Format

Send to

Choose Destination
Yearb Med Inform. 2016 Nov 10;(1):170-177.

Computerized Clinical Decision Support: Contributions from 2015.

Author information

1
Dr Vassilis Koutkias, Institute of Applied Biosciences, Centre for Research & Technology Hellas, 6th Km. Charilaou - Thermi Road, P.O. BOX 60361, GR - 57001 Thermi, Thessaloniki, Greece, Tel. +30 2311 25 76 15, E-mail: vkoutkias@certh.gr.

Abstract

OBJECTIVE:

To summarize recent research and select the best papers published in 2015 in the field of computerized clinical decision support for the Decision Support section of the IMIA yearbook.

METHOD:

A literature review was performed by searching two bibliographic databases for papers related to clinical decision support systems (CDSSs) and computerized provider order entry (CPOE) systems. The aim was to identify a list of candidate best papers from the retrieved papers that were then peer-reviewed by external reviewers. A consensus meeting between the two section editors and the IMIA editorial team was finally conducted to conclude in the best paper selection.

RESULTS:

Among the 974 retrieved papers, the entire review process resulted in the selection of four best papers. One paper reports on a CDSS routinely applied in pediatrics for more than 10 years, relying on adaptations of the Arden Syntax. Another paper assessed the acceptability and feasibility of an important CPOE evaluation tool in hospitals outside the US where it was developed. The third paper is a systematic, qualitative review, concerning usability flaws of medication-related alerting functions, providing an important evidence-based, methodological contribution in the domain of CDSS design and development in general. Lastly, the fourth paper describes a study quantifying the effect of a complex, continuous-care, guideline-based CDSS on the correctness and completeness of clinicians' decisions.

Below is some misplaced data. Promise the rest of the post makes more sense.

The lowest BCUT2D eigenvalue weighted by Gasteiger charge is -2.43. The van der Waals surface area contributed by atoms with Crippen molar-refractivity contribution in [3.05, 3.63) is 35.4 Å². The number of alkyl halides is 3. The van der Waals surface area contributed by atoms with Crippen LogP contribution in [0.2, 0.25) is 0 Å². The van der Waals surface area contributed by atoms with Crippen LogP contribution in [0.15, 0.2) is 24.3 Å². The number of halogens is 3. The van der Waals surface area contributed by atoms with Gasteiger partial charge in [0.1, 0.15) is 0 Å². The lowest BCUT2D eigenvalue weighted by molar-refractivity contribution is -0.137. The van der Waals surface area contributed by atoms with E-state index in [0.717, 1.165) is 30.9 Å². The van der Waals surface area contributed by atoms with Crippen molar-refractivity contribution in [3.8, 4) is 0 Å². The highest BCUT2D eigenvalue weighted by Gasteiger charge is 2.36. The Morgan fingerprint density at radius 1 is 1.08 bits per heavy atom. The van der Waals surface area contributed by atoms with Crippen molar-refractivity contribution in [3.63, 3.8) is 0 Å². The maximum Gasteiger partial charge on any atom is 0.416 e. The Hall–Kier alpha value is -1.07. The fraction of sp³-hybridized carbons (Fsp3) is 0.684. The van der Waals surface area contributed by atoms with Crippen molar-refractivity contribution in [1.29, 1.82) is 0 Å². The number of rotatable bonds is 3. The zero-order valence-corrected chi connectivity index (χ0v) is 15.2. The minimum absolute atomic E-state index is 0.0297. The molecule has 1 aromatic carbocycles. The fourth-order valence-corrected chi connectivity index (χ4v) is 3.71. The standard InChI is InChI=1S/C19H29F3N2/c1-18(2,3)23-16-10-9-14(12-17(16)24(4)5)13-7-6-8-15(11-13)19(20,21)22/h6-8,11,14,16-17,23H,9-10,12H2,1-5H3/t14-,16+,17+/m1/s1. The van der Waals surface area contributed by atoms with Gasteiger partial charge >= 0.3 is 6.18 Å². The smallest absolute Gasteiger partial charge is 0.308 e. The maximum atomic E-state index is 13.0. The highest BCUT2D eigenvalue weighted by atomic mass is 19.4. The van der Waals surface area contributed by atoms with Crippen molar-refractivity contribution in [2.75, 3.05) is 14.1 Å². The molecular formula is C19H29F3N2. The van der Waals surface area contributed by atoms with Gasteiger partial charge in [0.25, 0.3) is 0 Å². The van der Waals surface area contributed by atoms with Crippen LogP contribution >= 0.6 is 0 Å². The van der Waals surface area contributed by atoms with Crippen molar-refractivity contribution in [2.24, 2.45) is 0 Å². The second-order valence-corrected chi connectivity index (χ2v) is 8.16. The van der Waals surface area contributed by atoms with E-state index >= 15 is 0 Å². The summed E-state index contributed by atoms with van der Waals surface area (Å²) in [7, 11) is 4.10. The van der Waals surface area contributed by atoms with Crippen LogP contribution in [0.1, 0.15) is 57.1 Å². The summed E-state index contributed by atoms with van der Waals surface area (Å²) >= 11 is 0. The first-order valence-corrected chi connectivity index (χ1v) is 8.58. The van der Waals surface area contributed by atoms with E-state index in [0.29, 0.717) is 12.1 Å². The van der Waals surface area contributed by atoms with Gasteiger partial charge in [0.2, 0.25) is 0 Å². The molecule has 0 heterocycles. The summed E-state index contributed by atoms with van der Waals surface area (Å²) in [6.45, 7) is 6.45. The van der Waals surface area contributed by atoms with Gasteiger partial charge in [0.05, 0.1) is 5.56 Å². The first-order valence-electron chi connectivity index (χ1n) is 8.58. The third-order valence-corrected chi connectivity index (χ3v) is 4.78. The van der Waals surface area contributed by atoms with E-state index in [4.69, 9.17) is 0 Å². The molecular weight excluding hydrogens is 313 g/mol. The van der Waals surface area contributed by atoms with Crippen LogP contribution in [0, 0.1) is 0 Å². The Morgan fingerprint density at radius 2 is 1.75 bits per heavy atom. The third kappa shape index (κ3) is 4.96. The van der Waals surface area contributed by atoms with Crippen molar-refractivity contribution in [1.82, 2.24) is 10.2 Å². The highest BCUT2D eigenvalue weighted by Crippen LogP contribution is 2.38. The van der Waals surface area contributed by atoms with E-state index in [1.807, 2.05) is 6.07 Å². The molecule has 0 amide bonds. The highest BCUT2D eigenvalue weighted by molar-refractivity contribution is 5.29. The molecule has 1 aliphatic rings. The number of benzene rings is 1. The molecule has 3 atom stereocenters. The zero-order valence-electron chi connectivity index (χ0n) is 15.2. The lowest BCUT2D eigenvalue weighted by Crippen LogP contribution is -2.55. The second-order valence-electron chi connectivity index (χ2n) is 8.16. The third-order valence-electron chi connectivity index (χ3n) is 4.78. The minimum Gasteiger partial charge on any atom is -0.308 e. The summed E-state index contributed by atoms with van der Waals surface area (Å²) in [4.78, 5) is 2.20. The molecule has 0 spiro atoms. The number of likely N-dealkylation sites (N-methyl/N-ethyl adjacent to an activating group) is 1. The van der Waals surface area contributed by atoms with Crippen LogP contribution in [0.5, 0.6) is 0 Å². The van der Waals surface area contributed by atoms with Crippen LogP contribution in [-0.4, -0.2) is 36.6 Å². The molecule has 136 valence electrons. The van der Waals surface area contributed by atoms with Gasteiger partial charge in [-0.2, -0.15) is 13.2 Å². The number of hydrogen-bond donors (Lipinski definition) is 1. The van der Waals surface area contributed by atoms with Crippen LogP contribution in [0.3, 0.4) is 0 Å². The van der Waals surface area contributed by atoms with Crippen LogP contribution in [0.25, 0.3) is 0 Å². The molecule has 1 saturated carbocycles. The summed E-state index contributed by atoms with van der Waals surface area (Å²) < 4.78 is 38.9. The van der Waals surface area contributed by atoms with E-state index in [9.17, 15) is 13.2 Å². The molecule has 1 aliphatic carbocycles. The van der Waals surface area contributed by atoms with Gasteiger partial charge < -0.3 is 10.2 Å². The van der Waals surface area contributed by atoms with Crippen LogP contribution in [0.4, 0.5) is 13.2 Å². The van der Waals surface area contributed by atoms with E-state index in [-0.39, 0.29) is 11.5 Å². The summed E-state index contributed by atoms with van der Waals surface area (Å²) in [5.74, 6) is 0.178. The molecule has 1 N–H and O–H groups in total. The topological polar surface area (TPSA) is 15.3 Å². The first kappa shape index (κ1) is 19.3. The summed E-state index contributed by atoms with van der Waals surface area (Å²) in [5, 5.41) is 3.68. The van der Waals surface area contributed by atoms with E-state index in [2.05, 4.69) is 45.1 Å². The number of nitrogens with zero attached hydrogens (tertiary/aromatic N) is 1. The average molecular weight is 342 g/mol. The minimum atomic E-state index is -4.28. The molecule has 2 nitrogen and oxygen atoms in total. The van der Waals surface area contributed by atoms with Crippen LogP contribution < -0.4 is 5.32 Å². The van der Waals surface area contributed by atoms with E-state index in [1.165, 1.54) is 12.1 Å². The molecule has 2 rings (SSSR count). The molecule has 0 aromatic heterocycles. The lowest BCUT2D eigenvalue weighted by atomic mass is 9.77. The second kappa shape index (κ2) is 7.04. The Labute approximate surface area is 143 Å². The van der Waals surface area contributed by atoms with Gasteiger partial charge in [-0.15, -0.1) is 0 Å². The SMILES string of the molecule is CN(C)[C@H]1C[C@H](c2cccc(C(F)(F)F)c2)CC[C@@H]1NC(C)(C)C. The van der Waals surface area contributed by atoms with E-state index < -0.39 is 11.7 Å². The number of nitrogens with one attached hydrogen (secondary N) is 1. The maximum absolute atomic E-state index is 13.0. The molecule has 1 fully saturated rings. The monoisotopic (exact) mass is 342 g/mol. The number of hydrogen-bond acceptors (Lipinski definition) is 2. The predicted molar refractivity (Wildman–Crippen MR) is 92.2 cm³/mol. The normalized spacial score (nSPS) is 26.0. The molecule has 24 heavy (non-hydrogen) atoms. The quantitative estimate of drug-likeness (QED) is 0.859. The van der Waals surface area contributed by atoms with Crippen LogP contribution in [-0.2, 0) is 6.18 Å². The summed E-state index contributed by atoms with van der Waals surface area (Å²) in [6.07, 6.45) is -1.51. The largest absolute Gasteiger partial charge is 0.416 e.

CONCLUSIONS:

While there are notable examples of routinely used decision support systems, this 2015 review on CDSSs and CPOE systems still shows that, despite methodological contributions, theoretical frameworks, and prototype developments, these technologies are not yet widely spread (at least with their full functionalities) in routine clinical practice. Further research, testing, evaluation, and training are still needed for these tools to be adopted in clinical practice and, ultimately, illustrate the benefits that they promise.

KEYWORDS:

International Medical Informatics Association; Medical informatics; clinical decision support systems; yearbook

PMID:
27830247
PMCID:
PMC5171568
DOI:
10.15265/IY-2016-055
[Indexed for MEDLINE]
Free PMC Article

Supplemental Content

Full text links

Icon for Georg Thieme Verlag Stuttgart, New York Icon for PubMed Central
Loading ...
Support Center